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Encouraging Extensive Reading
by Scott Shelton
- lesson plan 1

Please note: for this lesson you will need a copy of Raymond Carver's short story 'So much water, So close to home'

Preliminary information

Level: Advanced

Time: 1 hour

Main aims and Objectives
1. To encourage extensive reading outside of class time
2. To create student interest in the story

Sub aims
1. To provide exposure to other accents
2. To provide intensive reading practice
3. To provide extensive listening practice
4. To provide opportunity for speaking
5. To allow for interpretation of events in the story

Timetable fit
This lesson fits in nicely with the course book unit we began last week.
We are focusing on stories, reading, storytelling and storytellers. We have looked at structures and framework of traditional tales and urban myths. We have also analyzed features that storytellers use to add spice to their stories and how voice can be used to bring them to life. This was dealt with through extensive listening and oral shadow reading to raise student's awareness of these aspects and to provide them with practice. We have read one short story, worked on comprehension and inference skills, vocabulary and language analysis. I feel that this group would benefit greatly from engaging in more reading (for pleasure) outside of class and this lesson ought to at least get them started by reading something more on their own.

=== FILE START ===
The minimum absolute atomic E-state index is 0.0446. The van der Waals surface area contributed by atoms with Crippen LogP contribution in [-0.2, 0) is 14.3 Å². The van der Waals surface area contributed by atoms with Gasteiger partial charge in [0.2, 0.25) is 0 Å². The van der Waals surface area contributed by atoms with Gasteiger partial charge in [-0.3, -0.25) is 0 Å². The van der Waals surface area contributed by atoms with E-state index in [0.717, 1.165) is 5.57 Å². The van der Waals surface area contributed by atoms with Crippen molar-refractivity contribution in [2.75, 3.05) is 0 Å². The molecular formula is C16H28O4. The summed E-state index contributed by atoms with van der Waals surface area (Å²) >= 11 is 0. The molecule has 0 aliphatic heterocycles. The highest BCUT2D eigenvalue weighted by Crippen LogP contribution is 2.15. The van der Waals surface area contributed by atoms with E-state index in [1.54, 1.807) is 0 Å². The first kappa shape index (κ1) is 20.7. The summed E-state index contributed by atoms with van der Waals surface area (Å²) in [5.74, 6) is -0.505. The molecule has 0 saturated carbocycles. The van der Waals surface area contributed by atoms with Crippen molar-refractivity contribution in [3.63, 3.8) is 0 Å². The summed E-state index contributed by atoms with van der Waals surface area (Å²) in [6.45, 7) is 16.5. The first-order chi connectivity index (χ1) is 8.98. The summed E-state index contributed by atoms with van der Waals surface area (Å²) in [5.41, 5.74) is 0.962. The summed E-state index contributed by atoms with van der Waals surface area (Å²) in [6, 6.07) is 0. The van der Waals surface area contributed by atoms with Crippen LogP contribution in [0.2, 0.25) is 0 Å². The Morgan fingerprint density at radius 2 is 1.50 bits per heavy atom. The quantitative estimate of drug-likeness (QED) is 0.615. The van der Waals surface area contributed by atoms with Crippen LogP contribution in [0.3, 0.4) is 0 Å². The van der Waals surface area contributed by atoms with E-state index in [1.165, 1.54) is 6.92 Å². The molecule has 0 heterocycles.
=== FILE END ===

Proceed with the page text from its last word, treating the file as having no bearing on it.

Learner's needs and this lesson
As a way in to this lesson I set the class the task of creating the questions for a class survey on reading including the what, how, why, where, when and how much of reading, relating to each student. Two groups then exchanged surveys, answered each other's questions and finally got into pairs to interview each other and create a reader profile for each student. It came out that although most everyone read a lot, and some more than 60% of it in English, most of what they read was related to work and they did little extensive reading for pleasure in English in comparison. Everyone did agree, however, that reading could help them improve and learn more English but they didn't have much time for it. It also came out that the majority enjoyed being read stories.